The Witch Hunt Continues: Investor In NYC “Mosque” Gave To Charity That Was Shut Down. As Did Many Americans
Hisham Elzanaty, one of the backers of the proposed Islamic cultural center in Manhattan, once donated to a charity that was shut down because of alleged links to Hamas. The developer, Sharif El-Gamal, has reasserted his pledge that the monies for the project will not come from controversial sources. “All of these investors are committed, as I am, not to receive funding from any organization that supports terrorism or is hostile to America.”
El-Gamal has so-far declined to reveal the names of his other financial backers, but has said the eight-member group is diverse and includes Jews and Christians, Polish-Americans, Italian-Americans, and others. El-Gamal, who was born in Brooklyn, and Elzanaty are the only Muslims.
Tax records show that Elzanaty gave $6,050 to the foundation in 1999. At the time, it was the largest Islamic charity in the U.S. It raised millions of dollars from Americans in the 1990s, telling donors the money would fund schools, orphanages and social welfare programs.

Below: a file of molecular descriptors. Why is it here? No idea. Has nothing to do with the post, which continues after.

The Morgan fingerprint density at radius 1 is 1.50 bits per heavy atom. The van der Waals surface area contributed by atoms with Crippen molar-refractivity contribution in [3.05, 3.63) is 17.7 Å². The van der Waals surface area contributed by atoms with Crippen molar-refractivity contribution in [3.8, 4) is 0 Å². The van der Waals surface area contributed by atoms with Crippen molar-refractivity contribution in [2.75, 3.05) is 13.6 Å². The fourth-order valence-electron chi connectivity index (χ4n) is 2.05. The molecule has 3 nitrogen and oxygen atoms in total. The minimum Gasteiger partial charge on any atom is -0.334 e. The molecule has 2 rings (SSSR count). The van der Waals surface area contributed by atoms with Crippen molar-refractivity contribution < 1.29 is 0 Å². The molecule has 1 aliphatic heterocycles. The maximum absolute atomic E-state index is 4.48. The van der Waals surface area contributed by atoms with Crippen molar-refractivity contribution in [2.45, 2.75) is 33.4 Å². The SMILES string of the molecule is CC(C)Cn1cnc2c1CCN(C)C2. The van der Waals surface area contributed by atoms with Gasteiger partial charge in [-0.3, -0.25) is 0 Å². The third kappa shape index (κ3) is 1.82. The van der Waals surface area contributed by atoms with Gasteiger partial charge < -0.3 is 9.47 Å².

Two years after Elzanaty made the donation, the U.S. government froze the foundation’s assets and accused it of acting as a fundraiser for Hamas, which was labeled a terrorist organization by President Clinton in 1995.
Given the number of Americans who participated with the group, the Holy Land Foundation for Relief and Development, it would be fair the assume that Elzanaty’s lawyer is telling the truth when he says that Elzanaty had no knowledge of questionable activity. In fact if we’re going to use this as a way to smear anyone who participates in the building of an Islamic cultural center, we have to also indict many others of good faith.
Other people and companies who donated money, equipment or services to the foundation the year Elzanaty gave included NBA star Hakeem Olajuwon, the Microsoft Corp., and a medical equipment company owned by General Electric, according to tax records.
When the foundation’s leaders were indicted, Attorney General John Ashcroft said, the case was not “a reflection on the well-meaning people who may have donated funds to the foundation.”Click here for reuse options!
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